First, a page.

Sunday, July 1, 2012

The Freindly Tax Collector

An important part of my job is making sure my Keurig machine is used regularily.  It helps me keep my product knowledge and I have managed to pick up a taste for coffee. Every so often I send in my boss a request for 4 boxes K-Cups. I receive the customs note in our mail box. I pick it up at the local post office.  If the shipment makes it to Israel, I have never had any problems. The last time I placed my request, my boss said there was a problem.  I would now have to order 12 boxes, as it would be more economical in the long run.

On Wednesday I received a note that I had a package in the Postal Tax Office in Jerusalem.  I was a little bit concerned as it had instructions for all kinds of documents that would be required under different scenarios.  It didn't say how much tax I would need to pay.

On Thursday, I went down to the Post Office.  I brought the form to the front desk and said I had no idea what the form was about.  They told me to go to the warehouse in the back to get the package.  They pulled out a huge box and said I needed the customs agent to come back to see it.  They asked me what was inside.  I explained it was coffee.  They opened the box and saw I was right. Since I put in my request we began carrying 6 flavors of Starbucks which I need to try plus a box of Iced Coffee that I really want.  I also started a second job with a company that has 9 flavors on the market.  It has been interesting advising customers without ever trying them before.  It looks like he may have shipped me 16 boxes of coffee. That would be more than 300 cups of coffee/tea.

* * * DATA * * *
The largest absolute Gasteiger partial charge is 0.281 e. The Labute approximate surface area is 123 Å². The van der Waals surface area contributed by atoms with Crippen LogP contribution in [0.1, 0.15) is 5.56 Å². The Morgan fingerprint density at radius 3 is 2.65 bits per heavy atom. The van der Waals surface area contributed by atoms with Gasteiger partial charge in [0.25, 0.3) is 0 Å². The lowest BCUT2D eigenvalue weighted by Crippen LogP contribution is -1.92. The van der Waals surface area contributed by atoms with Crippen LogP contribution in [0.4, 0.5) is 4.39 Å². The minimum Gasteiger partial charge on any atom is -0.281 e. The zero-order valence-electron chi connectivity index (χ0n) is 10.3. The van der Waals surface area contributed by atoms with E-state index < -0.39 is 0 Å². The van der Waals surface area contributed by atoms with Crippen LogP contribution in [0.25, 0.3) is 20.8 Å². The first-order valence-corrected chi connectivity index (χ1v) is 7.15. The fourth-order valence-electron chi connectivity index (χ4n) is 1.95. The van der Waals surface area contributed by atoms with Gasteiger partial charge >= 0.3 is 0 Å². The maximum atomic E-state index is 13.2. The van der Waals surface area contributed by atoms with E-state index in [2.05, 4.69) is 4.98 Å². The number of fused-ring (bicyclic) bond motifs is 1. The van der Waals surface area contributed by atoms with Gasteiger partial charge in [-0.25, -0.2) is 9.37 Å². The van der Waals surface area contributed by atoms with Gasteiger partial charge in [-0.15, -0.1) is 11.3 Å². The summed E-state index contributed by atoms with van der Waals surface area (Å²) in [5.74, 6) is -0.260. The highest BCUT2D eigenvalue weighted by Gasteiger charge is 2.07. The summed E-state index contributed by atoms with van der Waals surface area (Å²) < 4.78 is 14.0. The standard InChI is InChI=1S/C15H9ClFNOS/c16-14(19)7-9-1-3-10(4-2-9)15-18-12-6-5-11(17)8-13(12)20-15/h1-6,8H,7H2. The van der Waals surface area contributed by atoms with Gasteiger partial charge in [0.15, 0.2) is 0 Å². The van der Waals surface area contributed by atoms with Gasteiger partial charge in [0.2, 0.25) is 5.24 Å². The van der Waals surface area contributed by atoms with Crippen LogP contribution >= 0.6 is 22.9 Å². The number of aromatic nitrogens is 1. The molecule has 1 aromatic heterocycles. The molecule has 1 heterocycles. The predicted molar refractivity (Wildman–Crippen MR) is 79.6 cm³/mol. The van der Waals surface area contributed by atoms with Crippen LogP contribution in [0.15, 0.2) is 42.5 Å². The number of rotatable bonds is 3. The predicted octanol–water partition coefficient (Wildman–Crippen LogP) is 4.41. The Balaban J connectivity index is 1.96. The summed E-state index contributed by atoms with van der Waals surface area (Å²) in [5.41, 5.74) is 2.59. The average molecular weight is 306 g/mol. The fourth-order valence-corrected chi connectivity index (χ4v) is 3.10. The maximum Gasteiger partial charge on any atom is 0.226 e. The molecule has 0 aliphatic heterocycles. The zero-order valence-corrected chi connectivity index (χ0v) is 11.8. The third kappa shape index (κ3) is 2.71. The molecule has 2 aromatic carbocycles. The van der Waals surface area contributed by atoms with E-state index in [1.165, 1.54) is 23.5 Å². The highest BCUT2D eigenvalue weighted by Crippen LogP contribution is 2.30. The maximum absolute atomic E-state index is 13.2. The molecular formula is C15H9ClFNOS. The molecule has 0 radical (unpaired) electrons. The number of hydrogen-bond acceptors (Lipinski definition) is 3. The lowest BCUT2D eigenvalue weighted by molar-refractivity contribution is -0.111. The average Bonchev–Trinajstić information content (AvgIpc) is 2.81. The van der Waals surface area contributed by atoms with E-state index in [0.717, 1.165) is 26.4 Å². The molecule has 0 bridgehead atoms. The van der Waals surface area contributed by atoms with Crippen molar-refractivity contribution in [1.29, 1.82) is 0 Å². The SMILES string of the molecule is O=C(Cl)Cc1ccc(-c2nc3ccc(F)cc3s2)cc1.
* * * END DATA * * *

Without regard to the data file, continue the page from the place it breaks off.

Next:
First I had to explain that the coffee was for personal consumption.  Then I had to explain that I didn't have an invoice because I didn't pay for it.  Finally she decided that she is going to charge me taxes based on the $160 declared value on the shipment.  She begins processing it and I pull out my credit card.  They only take cash or check.  Due to difficulties earlier in the week, I would not have access to cash until the next day.  She starts making phone calls trying to figure out what to do.

Agent #2 jumps in asking about my Hebrew skills.  Agent #1 jumps in with "He speaks some Hebrew, I speak some English.  We understand each other."  Agent #2 says "Don't you learn Gemara?"  This lead into a discussion on where I went to Yeshiva and where it was located.  I drew a blank on the neighbourhood of new location. Agent #3 asks me what street it is on. In the back of my head, I am thinking that something is not quite adding up 100% on the line of questions.

Agent #2 (who is not wearing a Kippah) goes to the cooler and gets me a cup of water.  He asks me to say Bracha that they can all answer to.  He then notices the wedding ring, which blew them all away, especially when I through in it has been 14 years and I have an 8 year old.  We made some more small talk as Agent #1 still does not know what to do.  "The computer won't let her go forward"

I told them that if I had to come back, I would come back another time. Agent #1 didn't want me to do that because I might get a different agent.  The implications was who knew what they would charge me or other problems I would have with the package.  In the end she decided to send it to my local post office.  I would pay the taxes when I picked it up.

The office could have very easily just turned me away until I had what they needed to clear my package.  Instead they thought of me as a person that they did not want to inconvenience.  It is something you expect from friends and family, not a person holding  a rubber stamp.  It is just another of many examples, of where living in Israel really feels like home.

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